1. Emmeline Pankhurst
It seems fitting to start with this list with the woman who was the driving force behind the suffragete movement, which helped win women the right to vote.
Born in 1858 in Manchester, England, Pankhurst (then Emmeline Goulden) was introduced to the suffragete movement at the age of just 8 and in 1879 married Richard Pankhurst a barrister 24 years her senior, who was known for supporting women’s right to vote.
In 1903, 5 years after the death of her husband, Pankhurst founded the Women’s Social and Political Union (WPSU), an all female suffrage organisation dedicated to ‘deeds not words’. Known for their physical confrontations members of the organisation smashed windows and assaulted police officers. Unsurprisingly, Pankhurst and other members of the organisation spent numerous terms in jail, where they staged hunger strikes to secure better conditions.
Emmeline’s first real victory was in 1918, when the Representation of the People act granted votes to all men over 21 and all women over 30, however, she continued to campaign for equal rights and finally on the 2nd July 1928, the right to vote was granted to all women over the age of 21.
Sadly, Emmeline Pankhurst died on the 14th June 1928, several weeks before the act was passed, but her legacy and importance to the rights of women worldwide will never be forgotten.
2. Marie Curie
Polish physicist and chemist Marie Curie was a pioneering scientist who conducted groundbreaking research on radioactivity. She was the first woman to win the Nobel prize and is also the only woman to win twice.
Curie’s scientific achievements include the theory of radioactivity and the discovery of two elements; polonium and radium. She also founded the Curie institutes in Paris and Warsaw, which remain major centres of medical research to this day.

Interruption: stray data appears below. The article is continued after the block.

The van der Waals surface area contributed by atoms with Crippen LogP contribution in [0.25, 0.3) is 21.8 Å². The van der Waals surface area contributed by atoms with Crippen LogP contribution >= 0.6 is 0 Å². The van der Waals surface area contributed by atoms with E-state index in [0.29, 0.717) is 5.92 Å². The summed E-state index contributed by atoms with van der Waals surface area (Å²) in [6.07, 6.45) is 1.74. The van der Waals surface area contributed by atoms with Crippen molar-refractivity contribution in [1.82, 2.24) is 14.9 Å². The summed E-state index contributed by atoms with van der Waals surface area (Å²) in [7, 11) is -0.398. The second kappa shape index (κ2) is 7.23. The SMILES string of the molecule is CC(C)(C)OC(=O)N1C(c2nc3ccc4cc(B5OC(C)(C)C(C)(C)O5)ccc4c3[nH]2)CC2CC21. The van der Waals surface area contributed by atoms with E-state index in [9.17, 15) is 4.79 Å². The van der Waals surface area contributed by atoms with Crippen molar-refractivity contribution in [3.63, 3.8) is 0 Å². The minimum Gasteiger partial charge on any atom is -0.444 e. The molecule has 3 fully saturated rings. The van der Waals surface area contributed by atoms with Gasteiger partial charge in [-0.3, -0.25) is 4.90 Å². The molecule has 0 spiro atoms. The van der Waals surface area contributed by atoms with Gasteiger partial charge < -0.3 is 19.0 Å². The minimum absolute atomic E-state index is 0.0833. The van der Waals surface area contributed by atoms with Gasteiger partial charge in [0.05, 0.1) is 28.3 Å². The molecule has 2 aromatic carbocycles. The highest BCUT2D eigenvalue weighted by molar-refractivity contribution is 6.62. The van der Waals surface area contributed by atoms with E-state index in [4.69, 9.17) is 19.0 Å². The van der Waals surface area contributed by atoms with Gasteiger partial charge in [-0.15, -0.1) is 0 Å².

Marie Curie died in 1934 due to aplastic anemia brought on by exposure to radiation.
3. Aung Sang Suu Kyi
Aung Sang Suu Kyi is a Burmese politician, Nobel Peace prize winner and chairperson of the National League for Democracy in Burma.
In 1990, her party won 59% of the national vote and 81% of the seats in Parliament, however, before the elections she had been detained under house arrest by the Burmese military.
She spent 21 years under house arrest between the 20th July 1989 and 13th November 2010 and her peaceful resistance in the face of oppression and attempts to bring Democracy to Burma have seen her recognised internationally as a symbol of peace.
4. Diana, Princess Of Wales
The ‘people’s Princess’ was known in her short life for her dedication to charity projects – at various times campaigning for charities and organisations working with the homeless, youth, drug addicts and the elderly.
In the final year before her tragic death, Diana lent her support to the International campaign to ban landmines, which won the Nobel peace prize in 1997.
Princess Diana died in a car accident in Paris on the 31st August 1998. The official verdict was that driver Henri Paul had lost control of the car due to intoxication, although conspiracies abound.
5. Harriet Beecher Stowe
Harriet Beecher Stowe was an American abolitionist and author, best known for her 1852 novel Uncle Tom’s Cabin.
The novel was a depiction of life for American-Americans under slavery and became influential in the anti-slavery movement as it reached millions of people in the United States and United Kingdom; both in novel form and as a play.
After the abolition of slavery in 1863 and American civil war, Stowe went on to campaign for the expansion of married women’s rights.
She died in 1896 at the age of 85, after a suspected struggle with Alzheimer’s.
6. Anne Frank
Anne Frank (born Annelies Marie Frank) was a diarist and writer and is one of the best known Jewish victims of the 2nd World War’s Holocaust.
Although born in Frankfurt, Germany, Frank spent most of her life in, or near Amsterdam in The Netherlands and gained international fame after her death, when her diary, which documented her experiences hiding from the occupying German forces, was published